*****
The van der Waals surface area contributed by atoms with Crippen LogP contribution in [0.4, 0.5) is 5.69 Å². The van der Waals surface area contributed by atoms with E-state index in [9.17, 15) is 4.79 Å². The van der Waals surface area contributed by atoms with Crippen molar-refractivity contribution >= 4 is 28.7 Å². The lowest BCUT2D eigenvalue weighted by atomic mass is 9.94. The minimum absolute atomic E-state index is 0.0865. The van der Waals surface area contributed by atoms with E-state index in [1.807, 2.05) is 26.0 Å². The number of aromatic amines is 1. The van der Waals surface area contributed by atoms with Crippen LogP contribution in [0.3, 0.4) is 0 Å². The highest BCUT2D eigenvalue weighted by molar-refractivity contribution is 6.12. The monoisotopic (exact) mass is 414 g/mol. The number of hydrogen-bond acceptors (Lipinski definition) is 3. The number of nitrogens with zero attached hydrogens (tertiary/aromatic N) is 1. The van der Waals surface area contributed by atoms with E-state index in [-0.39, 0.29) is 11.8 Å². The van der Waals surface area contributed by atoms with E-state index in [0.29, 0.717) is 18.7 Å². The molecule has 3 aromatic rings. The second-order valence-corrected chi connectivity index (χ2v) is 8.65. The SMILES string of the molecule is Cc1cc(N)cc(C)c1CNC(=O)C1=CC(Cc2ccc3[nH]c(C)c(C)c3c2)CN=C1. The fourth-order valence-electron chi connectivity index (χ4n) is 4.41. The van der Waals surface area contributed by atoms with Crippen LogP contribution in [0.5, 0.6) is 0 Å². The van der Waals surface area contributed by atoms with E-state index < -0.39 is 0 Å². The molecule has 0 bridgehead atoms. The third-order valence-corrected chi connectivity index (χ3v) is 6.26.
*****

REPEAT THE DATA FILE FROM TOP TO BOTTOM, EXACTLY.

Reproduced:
The van der Waals surface area contributed by atoms with Crippen LogP contribution in [0.4, 0.5) is 5.69 Å². The van der Waals surface area contributed by atoms with E-state index in [9.17, 15) is 4.79 Å². The van der Waals surface area contributed by atoms with Crippen molar-refractivity contribution >= 4 is 28.7 Å². The lowest BCUT2D eigenvalue weighted by atomic mass is 9.94. The minimum absolute atomic E-state index is 0.0865. The van der Waals surface area contributed by atoms with E-state index in [1.807, 2.05) is 26.0 Å². The number of aromatic amines is 1. The van der Waals surface area contributed by atoms with Crippen LogP contribution in [0.3, 0.4) is 0 Å². The highest BCUT2D eigenvalue weighted by molar-refractivity contribution is 6.12. The monoisotopic (exact) mass is 414 g/mol. The number of hydrogen-bond acceptors (Lipinski definition) is 3. The number of nitrogens with zero attached hydrogens (tertiary/aromatic N) is 1. The van der Waals surface area contributed by atoms with E-state index in [-0.39, 0.29) is 11.8 Å². The van der Waals surface area contributed by atoms with E-state index in [0.29, 0.717) is 18.7 Å². The molecule has 3 aromatic rings. The second-order valence-corrected chi connectivity index (χ2v) is 8.65. The SMILES string of the molecule is Cc1cc(N)cc(C)c1CNC(=O)C1=CC(Cc2ccc3[nH]c(C)c(C)c3c2)CN=C1. The fourth-order valence-electron chi connectivity index (χ4n) is 4.41. The van der Waals surface area contributed by atoms with Crippen LogP contribution in [0.5, 0.6) is 0 Å². The van der Waals surface area contributed by atoms with E-state index < -0.39 is 0 Å². The molecule has 0 bridgehead atoms. The third-order valence-corrected chi connectivity index (χ3v) is 6.26.